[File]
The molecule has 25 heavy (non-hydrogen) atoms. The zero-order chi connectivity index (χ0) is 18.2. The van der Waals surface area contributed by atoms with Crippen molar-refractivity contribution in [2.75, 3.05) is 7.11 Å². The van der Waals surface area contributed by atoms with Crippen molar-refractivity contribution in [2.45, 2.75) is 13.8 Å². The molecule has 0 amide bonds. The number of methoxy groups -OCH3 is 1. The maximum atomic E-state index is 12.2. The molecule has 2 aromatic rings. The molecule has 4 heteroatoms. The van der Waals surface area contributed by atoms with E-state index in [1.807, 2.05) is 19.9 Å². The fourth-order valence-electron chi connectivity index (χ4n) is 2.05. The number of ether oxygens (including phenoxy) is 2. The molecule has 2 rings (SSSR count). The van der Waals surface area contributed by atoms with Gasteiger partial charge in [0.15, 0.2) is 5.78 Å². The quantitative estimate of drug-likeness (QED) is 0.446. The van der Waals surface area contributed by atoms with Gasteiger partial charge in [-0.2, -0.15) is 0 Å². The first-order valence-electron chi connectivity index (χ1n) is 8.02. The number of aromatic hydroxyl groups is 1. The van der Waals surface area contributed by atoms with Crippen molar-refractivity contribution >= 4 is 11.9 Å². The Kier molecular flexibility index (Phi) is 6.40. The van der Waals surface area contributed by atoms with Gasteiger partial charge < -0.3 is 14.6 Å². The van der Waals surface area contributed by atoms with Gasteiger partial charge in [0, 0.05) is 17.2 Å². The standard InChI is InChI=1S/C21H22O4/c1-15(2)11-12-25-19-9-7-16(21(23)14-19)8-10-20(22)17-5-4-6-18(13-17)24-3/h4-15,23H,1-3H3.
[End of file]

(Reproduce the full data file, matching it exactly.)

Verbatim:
The molecule has 25 heavy (non-hydrogen) atoms. The zero-order chi connectivity index (χ0) is 18.2. The van der Waals surface area contributed by atoms with Crippen molar-refractivity contribution in [2.75, 3.05) is 7.11 Å². The van der Waals surface area contributed by atoms with Crippen molar-refractivity contribution in [2.45, 2.75) is 13.8 Å². The molecule has 0 amide bonds. The number of methoxy groups -OCH3 is 1. The maximum atomic E-state index is 12.2. The molecule has 2 aromatic rings. The molecule has 4 heteroatoms. The van der Waals surface area contributed by atoms with E-state index in [1.807, 2.05) is 19.9 Å². The fourth-order valence-electron chi connectivity index (χ4n) is 2.05. The number of ether oxygens (including phenoxy) is 2. The molecule has 2 rings (SSSR count). The van der Waals surface area contributed by atoms with Gasteiger partial charge in [0.15, 0.2) is 5.78 Å². The quantitative estimate of drug-likeness (QED) is 0.446. The van der Waals surface area contributed by atoms with Gasteiger partial charge in [-0.2, -0.15) is 0 Å². The first-order valence-electron chi connectivity index (χ1n) is 8.02. The number of aromatic hydroxyl groups is 1. The van der Waals surface area contributed by atoms with Crippen molar-refractivity contribution >= 4 is 11.9 Å². The Kier molecular flexibility index (Phi) is 6.40. The van der Waals surface area contributed by atoms with Gasteiger partial charge < -0.3 is 14.6 Å². The van der Waals surface area contributed by atoms with Gasteiger partial charge in [0, 0.05) is 17.2 Å². The standard InChI is InChI=1S/C21H22O4/c1-15(2)11-12-25-19-9-7-16(21(23)14-19)8-10-20(22)17-5-4-6-18(13-17)24-3/h4-15,23H,1-3H3.